The 7-Step Antidote to Cure the Silent Wealth-Killer Known as Analysis Paralysis

The 7-Step Antidote to Cure the Silent Wealth-Killer Known as Analysis Paralysis

6 min read
Craig Curelop

Craig Curelop (aka the FI Guy), is stationed in Denver, Colo., and is a real estate agent, investor, author, and employee of BiggerPockets. He is primarily known for taking a very aggressive approach toward achieving financial independence.

Experience
Starting with $90,000 in student loan debt and a negative $30,000 net worth in 2017, Craig used various tactics to make more, spend less, and invest the difference wisely to become financially independent 2.5 years later in 2019. In over 50 articles, Craig has written about all of these strategies and more on the BiggerPockets Blog.

Craig’s story has caught the attention of media outlets like The Denver Post and the BBC and many real estate/personal finance podcasts, including ChooseFI, Side Hustle Nation, the Best Ever Real Estate Podcast, not to mention a repeat guest on the BiggerPockets Real Estate (#252 and #350) and the BiggerPockets Money (#35 and #95) podcasts.

Craig has read hundreds of books, listened to thousands of podcasts, and talked to thousands of people in the real estate and personal finance community. With all of the knowledge gained, he was able to write a book called The House Hacking Strategy, which is the perfect blend of real estate and personal finance.

Over the past 2.5 years, he has done three house hacks, a flip in Jacksonville, Fla., and lent on a condo-conversion in Boston, Mass. He is now looking to step up his real estate game by doing BRRRRs in Denver and other areas.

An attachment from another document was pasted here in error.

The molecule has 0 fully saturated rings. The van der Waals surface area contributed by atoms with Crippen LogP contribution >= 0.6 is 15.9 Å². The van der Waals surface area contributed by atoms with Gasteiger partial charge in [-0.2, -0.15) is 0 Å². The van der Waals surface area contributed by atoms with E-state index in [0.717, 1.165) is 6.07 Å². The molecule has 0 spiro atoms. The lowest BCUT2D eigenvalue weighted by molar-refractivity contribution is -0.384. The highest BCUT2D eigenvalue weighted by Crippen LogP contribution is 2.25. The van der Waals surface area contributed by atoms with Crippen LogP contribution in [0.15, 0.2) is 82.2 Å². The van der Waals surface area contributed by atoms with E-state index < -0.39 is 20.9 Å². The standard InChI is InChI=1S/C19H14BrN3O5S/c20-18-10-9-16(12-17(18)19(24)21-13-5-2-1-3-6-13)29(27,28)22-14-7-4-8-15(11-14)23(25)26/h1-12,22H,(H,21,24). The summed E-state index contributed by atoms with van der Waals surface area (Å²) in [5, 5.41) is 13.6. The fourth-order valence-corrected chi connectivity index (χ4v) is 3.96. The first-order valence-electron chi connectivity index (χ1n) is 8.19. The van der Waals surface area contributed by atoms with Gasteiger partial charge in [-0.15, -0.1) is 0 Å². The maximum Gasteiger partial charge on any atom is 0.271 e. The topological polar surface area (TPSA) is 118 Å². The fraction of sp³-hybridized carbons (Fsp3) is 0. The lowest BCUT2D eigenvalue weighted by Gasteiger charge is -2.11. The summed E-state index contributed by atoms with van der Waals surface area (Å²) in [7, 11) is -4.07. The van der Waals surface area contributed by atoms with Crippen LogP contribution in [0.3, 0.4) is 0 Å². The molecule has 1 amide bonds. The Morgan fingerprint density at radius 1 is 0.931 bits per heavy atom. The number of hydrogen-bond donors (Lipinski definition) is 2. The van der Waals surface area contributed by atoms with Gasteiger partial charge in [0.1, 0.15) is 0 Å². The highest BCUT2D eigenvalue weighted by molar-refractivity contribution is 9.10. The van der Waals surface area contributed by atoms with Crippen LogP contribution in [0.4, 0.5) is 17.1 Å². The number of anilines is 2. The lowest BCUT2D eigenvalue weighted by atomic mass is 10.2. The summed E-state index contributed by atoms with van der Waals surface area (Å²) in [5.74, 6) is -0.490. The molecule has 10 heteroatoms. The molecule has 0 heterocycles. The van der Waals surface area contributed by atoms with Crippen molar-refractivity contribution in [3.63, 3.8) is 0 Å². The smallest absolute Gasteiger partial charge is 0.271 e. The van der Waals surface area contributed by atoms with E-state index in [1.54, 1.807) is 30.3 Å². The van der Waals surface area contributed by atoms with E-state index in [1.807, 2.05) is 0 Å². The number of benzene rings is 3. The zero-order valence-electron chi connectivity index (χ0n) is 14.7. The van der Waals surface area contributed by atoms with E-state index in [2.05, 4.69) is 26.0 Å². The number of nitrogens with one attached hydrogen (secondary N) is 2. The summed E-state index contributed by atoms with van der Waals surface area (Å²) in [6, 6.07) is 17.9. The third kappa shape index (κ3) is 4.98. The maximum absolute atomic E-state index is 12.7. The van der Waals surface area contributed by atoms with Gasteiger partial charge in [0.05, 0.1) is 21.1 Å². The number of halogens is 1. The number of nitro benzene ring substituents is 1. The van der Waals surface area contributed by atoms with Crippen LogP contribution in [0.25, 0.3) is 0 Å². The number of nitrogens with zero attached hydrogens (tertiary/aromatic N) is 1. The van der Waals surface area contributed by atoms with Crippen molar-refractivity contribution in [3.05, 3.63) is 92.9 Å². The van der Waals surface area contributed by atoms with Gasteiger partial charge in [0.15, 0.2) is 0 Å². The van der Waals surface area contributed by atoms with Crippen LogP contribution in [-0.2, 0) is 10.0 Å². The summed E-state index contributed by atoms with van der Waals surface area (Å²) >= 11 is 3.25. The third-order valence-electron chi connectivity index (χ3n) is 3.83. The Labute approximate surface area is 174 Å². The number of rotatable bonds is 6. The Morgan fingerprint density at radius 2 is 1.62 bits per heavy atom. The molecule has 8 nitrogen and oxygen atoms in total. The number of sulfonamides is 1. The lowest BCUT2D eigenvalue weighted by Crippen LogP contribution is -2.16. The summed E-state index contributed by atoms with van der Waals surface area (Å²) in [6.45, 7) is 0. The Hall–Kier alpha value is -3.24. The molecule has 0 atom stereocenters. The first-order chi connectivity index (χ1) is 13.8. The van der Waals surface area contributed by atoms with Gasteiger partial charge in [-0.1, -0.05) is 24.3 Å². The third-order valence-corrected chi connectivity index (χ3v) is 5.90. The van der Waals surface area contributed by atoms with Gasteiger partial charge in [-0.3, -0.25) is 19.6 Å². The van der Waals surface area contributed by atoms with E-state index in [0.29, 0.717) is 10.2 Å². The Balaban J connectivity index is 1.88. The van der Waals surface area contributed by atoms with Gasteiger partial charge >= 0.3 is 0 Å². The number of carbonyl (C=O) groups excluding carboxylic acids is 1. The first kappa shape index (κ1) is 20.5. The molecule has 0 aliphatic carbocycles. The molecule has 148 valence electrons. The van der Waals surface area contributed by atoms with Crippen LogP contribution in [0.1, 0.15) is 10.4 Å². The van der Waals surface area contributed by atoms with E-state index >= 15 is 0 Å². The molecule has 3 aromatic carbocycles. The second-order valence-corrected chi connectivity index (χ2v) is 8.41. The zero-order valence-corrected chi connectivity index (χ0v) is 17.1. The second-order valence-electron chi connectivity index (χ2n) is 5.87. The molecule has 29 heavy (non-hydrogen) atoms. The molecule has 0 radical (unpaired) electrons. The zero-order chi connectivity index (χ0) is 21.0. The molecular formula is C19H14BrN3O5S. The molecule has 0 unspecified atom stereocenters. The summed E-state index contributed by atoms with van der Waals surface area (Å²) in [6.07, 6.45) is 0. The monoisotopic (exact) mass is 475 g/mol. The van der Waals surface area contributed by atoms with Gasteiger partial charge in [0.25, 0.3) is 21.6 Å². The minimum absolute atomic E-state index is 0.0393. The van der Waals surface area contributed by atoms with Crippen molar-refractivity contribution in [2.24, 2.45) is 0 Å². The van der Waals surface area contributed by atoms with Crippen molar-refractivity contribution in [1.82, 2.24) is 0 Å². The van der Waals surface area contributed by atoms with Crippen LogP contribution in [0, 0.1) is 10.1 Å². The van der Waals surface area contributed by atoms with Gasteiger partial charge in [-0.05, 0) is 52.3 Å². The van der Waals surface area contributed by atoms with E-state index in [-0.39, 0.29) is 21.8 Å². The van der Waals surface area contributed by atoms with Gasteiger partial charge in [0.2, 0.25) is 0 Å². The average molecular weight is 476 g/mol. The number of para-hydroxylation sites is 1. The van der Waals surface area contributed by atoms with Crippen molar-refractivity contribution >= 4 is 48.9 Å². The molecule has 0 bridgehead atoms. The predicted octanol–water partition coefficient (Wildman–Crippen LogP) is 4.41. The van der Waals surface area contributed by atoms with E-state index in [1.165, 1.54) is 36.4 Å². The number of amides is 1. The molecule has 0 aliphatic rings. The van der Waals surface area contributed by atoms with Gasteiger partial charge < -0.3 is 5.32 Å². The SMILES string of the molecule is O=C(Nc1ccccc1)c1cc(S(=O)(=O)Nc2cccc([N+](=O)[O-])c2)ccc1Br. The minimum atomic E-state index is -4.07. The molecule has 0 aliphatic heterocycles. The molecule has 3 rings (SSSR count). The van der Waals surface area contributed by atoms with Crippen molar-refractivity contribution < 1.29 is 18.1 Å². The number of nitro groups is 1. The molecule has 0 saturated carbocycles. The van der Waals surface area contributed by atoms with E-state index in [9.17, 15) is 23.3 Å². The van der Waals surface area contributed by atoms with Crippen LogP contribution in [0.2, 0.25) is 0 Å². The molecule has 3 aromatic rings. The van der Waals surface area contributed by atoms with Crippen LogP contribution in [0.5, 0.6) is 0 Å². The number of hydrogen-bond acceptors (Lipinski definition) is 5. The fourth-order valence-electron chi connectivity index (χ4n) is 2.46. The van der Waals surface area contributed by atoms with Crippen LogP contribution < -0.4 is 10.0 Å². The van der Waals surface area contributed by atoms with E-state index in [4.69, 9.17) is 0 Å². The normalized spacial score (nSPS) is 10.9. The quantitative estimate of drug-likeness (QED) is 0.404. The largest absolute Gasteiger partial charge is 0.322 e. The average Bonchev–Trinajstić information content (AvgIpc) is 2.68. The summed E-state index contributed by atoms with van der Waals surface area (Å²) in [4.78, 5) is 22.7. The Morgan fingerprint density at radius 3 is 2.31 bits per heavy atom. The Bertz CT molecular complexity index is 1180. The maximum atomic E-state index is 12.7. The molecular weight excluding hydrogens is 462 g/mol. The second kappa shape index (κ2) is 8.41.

Education
Craig earned a bachelor’s of science in Business Administration with a concentration on Finance and Management Information Systems while minoring in Economics at Northeastern University.

Accreditations
Real estate broker in Denver, Colo.

Follow
LinkedIn
Instagram @thefiguy

Read More

Join for free and get unlimited access, free digital downloads, and tools to analyze real estate.

How long have you been “thinking” about purchasing that first property? About sending that first direct mail campaign? About calling friends, family, or other non-institutional lenders to help you fund your next deal?

If your answer is between “six months” and “too long,” you are suffering from the silent killer we like to call analysis paralysis.

It is no secret that most victims of this terrible “disease” are newbies. This article is designed to remedy this plague that has struck many wannabe real estate investors, to help turn the wannabe into an experienced investor.

The Cure

Close your eyes and think back to your proudest moment, your biggest achievement. Where were you? What were you doing? Why were you so proud?

I recently polled a group of people and asked this exact question. Here are a few of the answers I received:

  1. Successfully growing three profitable businesses
  2. Writing a book and being on Amazon’s bestseller list
  3. Running a marathon

What is the commonality here? Hard work? Determination? Perseverance? Absolutely! How about the ONE underlying feeling each person had while pursuing these goals? You guessed it: discomfort.

It takes many sleepless nights, denying weekend plans with friends, and hours of tireless work to grow three business. Sound comforting? I don’t think so.

How about writing a book? This now-author had never written a book before. Even after he wrote the book, he had to sell it. He could be the best author in the world, but if he couldn’t sell the book, it would be useless. Have you ever heard of a “best-writing” author? Selling and self-promotion made this person extremely uncomfortable. Guess what? He did it and is reaping the benefits now.

Related: 5 Signs of the Dreaded Analysis Paralysis